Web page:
Willy Wonka and the Chocolate Factory (1971)

Posted by on Dec 10, 2011 in The Best of the Best | 2 comments


Disclaimer: Like Wonka’s candy, this film is quite sweet.

Though Roald Dahl, the author of the book on which this movie is based, hated Mel Stuart’s cinematic adaptation, Willy Wonka is a brilliant and much-loved film that acts as a rich musical, dark comedy, whimsical fantasy, and, strangely enough, a commentary on class with parallels to Nazism too frequent to ignore.

We come into the delicious picture as the school bell rings and children rush to greet the cashier at the candy store, who promptly covers them in singsong and sugary delights from famously secretive chocolatier Willy Wonka. That is, all but poor working class Charlie Bucket (Peter Ostrum), who has to finish a paper route and has no money for candy. When he gets back to his humble abode, we meet his mother and four grandparents (who haven’t left bed in 20 years) who enjoy a cabbage water dinner. According to rumor, Wonka locked up his factory long ago to prevent spies from stealing his recipes – most notably rival candyman Slugworth – but one day he decides to open up his factory to five children (each with a family member) that find golden tickets in his candy bars. The winners are rotund Augustus Gloop (Michael Bollner), spoiled Veruca Salt (Julie Dawn Cole), apathetic Mike Teevee (Paris Themmen), talkative Violet Beuregarde (Denise Nickerson), and, of course, Charlie.

The rest of the film takes us on a wild journey through the factory from a chocolate waterfall, horrific boat ride, car wash, and glass elevator, as one-by-one the children drop like flies. Meanwhile Wonka introduces us to his creations, including the everlasting gobstopper, exploding candy, lickable wallpaper (with snozzberries), three-course dinner gum, golden chocolate eggs, and fizzy lifting drinks.

The film has rightfully become Wonka2a timeless classic (with Wonka-brand candy still available to prove it) mostly thanks to Gene Wilder’s incredible turn as the eccentric Wonka. With his metamorphosis from a cripple to somersaulting acrobat, with every beautifully delivered note he sings, with every line he steals from Shakespeare, Wilde, Keats, or O’Shaughnessy, with every creative excuse not to answer a question, Wilder embodies an impossible character that we never quite understand until the very end. It doesn’t hurt to have Oscar-nominated music by Walter Scharf, Leslie Bricusse, and Anthony Newley that includes memorable songs such as The Candyman, I’ve Got a Golden Ticket, Pure Imagination, Give it to Me Now, and those sang by the Oompa Loompas (pretty much all of the songs are fabulous except Cheer Up Charlie – ugh). Though Tim Burton’s recent adaptation is closer to the text and boasts fancier effects, it’s tired and pales in comparison to this classic.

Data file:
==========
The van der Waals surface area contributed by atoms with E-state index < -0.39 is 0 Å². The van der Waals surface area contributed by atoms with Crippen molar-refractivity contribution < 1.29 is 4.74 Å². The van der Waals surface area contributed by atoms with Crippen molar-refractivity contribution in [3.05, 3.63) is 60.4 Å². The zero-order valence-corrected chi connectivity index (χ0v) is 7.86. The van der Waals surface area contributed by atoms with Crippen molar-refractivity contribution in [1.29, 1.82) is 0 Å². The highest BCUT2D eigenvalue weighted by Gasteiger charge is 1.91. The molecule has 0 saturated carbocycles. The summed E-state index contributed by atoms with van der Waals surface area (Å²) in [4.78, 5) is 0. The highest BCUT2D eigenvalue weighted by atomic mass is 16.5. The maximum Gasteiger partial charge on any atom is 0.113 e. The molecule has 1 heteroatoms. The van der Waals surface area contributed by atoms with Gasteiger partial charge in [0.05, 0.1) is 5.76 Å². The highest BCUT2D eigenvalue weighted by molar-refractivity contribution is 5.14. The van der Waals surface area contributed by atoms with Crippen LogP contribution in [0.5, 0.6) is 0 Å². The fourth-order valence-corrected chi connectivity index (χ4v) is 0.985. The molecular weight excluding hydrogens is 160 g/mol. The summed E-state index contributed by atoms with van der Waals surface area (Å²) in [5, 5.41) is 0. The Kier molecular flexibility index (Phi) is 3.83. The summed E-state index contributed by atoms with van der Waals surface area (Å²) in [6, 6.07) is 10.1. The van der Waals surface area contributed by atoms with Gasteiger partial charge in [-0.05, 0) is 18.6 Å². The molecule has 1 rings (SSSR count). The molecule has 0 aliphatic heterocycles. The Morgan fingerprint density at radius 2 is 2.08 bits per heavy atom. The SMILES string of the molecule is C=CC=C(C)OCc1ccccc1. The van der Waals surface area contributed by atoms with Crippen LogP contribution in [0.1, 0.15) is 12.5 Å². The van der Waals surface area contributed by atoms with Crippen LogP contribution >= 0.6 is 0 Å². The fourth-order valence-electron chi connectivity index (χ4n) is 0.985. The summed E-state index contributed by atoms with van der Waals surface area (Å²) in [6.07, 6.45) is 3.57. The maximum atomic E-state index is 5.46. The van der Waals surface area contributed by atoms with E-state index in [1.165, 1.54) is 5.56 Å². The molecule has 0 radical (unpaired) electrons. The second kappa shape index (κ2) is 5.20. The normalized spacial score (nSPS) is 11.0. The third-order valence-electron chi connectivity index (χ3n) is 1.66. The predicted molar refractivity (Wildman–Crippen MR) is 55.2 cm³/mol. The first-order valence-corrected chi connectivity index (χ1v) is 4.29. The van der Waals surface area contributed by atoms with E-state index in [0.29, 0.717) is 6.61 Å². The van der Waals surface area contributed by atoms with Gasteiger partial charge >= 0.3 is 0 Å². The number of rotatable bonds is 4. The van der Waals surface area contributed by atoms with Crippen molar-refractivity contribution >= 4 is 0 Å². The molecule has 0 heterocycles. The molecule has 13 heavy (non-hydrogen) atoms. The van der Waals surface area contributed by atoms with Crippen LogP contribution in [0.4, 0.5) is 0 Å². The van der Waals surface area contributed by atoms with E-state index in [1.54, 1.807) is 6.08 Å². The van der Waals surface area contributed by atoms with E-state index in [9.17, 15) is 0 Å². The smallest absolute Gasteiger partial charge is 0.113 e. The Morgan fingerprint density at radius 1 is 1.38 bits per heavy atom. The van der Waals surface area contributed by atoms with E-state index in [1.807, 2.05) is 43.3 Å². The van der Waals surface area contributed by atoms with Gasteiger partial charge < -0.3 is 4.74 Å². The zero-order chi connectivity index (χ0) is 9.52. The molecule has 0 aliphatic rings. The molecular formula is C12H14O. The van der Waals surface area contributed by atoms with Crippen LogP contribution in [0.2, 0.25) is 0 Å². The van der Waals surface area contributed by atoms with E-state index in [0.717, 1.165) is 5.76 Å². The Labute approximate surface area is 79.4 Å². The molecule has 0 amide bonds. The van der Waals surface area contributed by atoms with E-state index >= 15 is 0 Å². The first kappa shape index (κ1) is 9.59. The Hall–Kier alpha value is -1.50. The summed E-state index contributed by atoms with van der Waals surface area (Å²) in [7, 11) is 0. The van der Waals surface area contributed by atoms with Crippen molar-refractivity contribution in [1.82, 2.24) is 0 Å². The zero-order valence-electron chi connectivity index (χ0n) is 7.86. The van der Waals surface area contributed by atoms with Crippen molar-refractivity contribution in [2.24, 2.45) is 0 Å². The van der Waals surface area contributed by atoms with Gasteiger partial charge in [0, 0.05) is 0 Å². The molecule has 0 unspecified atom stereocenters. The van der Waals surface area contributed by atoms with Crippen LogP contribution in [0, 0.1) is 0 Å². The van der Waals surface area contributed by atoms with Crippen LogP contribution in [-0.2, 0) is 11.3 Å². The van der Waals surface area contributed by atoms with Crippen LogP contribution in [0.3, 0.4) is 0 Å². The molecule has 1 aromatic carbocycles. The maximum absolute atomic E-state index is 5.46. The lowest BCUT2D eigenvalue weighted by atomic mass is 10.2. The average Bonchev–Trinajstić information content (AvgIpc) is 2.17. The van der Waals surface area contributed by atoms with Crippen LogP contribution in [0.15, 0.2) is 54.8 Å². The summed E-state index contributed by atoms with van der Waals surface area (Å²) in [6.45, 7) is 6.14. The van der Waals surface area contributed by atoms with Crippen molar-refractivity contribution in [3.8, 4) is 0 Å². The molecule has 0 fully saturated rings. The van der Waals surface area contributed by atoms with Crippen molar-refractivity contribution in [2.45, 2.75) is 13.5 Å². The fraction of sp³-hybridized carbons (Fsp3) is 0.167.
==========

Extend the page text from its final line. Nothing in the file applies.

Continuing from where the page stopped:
As I mentioned earlier, however, it does carry a heavy load of Nazi parallels beginning with the fact that it was filmed in Munich and the costumes seem straight from the 30s. Charlie and his family clearly live in an invisible ghetto, and though we presume his grandparents are in bed because of weakness from hunger, perhaps they’re hiding from Gestapo. Meanwhile people say, “Nobody ever goes in and nobody ever comes out” about Wonka’s factory as if it’s a crematorium. As far as Wonka is concerned (or should I say Hitler?), his contest is similar to Eugenics as they wean out the naughty children (including sending one to the furnace) and award the prize to a blonde-haired, blue-eyed boy. Perhaps Wonka’s mysterious assistant alludes to Himmler or Goebbels. While you may think I’m nuts for pointing these items out, I’ll mention just one more. The picture of the phony ticket holder from Paraguay is Martin Bormann, a Nazi. (Awwwwww, snap!)

But don’t get me wrong. Despite the laughs and array of repeatable lines, there’s plenty of Nazism. Wait a minute; strike that, reverse it.


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  1. Gussie Lawerance

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